HSL controls the quality of the vehicle fleet with field observations on buses, trams and metro trains nearly year-round. “The aim of the quality control is to improve passenger safety and travel comfort," says the Head of HSL's Operational Research Group Antti Vuorela.
Last autumn, buses were controlled some 3,200 times. The average quality score for buses was 97.4 per cent of the maximum score. The greatest deviations in quality were observed in the condition of walls and handrails, cleanliness of seats as well as in the functioning of the passenger compartment clock. There were only very few deviations in quality with regard to smoking by drivers and problems with doors.
There were significantly fewer deviations in quality on trams and metro trains. Trams were controlled over 250 times and the average quality score was 99.97 per cent. On the Metro, the average score for some 300 controls was 99.83 per cent.
“As we are only developing this new kind of quality control, we do not compare the results with the results from the previous research period. Once the research methods are established, we will be able to get comparable results. We will then be able to monitor the development of the quality also on a longer term,” says Vuorela.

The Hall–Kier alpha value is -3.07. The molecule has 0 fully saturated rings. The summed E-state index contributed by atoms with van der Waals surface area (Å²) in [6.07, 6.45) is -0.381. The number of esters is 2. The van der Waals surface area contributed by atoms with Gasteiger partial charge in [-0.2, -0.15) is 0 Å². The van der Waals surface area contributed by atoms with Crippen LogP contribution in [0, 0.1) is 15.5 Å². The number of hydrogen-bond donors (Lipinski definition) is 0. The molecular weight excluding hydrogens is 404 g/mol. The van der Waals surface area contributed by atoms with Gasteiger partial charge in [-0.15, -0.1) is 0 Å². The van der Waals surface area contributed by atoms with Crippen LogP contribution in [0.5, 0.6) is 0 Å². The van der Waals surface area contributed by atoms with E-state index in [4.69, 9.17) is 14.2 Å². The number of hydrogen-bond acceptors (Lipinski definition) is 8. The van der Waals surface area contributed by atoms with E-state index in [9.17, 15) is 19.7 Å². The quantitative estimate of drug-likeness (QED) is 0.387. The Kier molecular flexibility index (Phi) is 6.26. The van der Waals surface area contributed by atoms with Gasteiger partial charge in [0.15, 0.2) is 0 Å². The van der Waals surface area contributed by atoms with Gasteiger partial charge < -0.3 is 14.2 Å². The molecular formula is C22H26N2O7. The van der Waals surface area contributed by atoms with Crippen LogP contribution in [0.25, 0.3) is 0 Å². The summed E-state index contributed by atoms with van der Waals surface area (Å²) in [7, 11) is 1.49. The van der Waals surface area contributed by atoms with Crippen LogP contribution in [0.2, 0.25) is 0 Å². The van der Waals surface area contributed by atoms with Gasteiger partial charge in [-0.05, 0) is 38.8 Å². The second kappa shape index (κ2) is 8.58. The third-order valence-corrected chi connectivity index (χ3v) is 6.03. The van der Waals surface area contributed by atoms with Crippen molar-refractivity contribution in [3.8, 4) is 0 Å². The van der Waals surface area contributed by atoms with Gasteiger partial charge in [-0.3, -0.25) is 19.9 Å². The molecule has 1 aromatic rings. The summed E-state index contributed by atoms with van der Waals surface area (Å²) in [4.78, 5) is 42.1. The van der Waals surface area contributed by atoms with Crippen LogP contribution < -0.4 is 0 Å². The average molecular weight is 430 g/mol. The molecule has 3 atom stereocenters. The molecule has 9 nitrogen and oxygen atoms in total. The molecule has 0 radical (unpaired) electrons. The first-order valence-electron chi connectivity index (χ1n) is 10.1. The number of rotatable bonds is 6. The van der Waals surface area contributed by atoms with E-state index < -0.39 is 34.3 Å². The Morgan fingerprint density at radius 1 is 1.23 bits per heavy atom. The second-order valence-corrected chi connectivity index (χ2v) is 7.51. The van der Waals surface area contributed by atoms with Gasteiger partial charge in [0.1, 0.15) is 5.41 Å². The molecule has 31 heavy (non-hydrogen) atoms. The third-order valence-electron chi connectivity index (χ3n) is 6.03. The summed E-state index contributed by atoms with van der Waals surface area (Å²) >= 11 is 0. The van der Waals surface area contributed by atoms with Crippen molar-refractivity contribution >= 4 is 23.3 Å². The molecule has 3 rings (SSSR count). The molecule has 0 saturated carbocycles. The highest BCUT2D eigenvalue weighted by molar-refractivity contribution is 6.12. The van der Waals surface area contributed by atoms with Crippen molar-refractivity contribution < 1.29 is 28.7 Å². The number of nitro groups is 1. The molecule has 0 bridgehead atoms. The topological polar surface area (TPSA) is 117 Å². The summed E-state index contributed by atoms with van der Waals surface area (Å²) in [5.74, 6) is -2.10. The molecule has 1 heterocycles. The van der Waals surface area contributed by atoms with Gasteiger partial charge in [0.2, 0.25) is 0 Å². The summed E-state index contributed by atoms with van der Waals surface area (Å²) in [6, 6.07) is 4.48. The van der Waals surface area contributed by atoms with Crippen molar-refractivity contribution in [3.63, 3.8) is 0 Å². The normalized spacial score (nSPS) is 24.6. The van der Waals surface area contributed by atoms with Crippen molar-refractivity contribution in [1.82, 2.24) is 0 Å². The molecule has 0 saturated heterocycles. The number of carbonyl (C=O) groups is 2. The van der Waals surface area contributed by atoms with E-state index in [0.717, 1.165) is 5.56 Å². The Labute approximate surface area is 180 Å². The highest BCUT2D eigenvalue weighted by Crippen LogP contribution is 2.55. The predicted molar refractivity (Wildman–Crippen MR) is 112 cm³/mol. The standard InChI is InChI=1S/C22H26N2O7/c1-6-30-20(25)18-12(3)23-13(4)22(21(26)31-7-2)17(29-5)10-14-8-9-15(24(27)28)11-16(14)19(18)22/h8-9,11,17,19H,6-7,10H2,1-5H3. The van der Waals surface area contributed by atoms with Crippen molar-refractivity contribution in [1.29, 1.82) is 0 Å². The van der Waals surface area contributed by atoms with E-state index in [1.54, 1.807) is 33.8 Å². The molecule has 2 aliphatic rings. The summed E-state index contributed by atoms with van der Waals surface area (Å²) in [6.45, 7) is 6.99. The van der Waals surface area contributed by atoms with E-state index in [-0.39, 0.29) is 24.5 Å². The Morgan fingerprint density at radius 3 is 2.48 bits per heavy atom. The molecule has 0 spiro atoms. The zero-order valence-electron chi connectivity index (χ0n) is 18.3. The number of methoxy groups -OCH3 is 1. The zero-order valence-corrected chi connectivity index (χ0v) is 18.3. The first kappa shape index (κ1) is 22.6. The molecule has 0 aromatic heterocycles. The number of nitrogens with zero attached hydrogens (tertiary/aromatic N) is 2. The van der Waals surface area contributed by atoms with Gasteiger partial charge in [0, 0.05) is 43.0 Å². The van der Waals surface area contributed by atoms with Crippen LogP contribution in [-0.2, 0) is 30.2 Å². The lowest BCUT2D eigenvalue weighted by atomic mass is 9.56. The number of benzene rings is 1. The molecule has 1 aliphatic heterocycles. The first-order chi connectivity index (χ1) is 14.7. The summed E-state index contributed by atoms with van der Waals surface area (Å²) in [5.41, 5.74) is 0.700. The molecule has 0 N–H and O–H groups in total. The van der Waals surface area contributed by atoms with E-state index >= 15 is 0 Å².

New web tool
HSL and operators have together developed a new web tool called Jola Web. The tool facilitates the processing and reporting of research results as well as communication between HSL, the researchers and operators. The system was introduced on bus services in autumn 2013.
“The new system enables us to report the observations made to the operators quickly to improve their readiness to address the problems,” says Antti Vuorela.
The field workers record their observations using electronic questionnaires and, when necessary, take photos of the deviations in quality. “After a data check, the observations can immediately be viewed by HSL and the operators in Jola Web. The operators can take measures to address the problems observed quickly when need be. The operators can also easily monitor the quality of their own vehicles.”
The quality factors to be evaluated are determined in the transport service contracts drawn between HSL and the operators. HSL pays bonuses to operators for well-managed services and issues sanctions for serious deviations in the quality of the fleet. The quality controls target both serious shortcomings that can cause danger to passengers and minor deviations that mainly affect travel comfort, smoothness of travel and the image of public transport.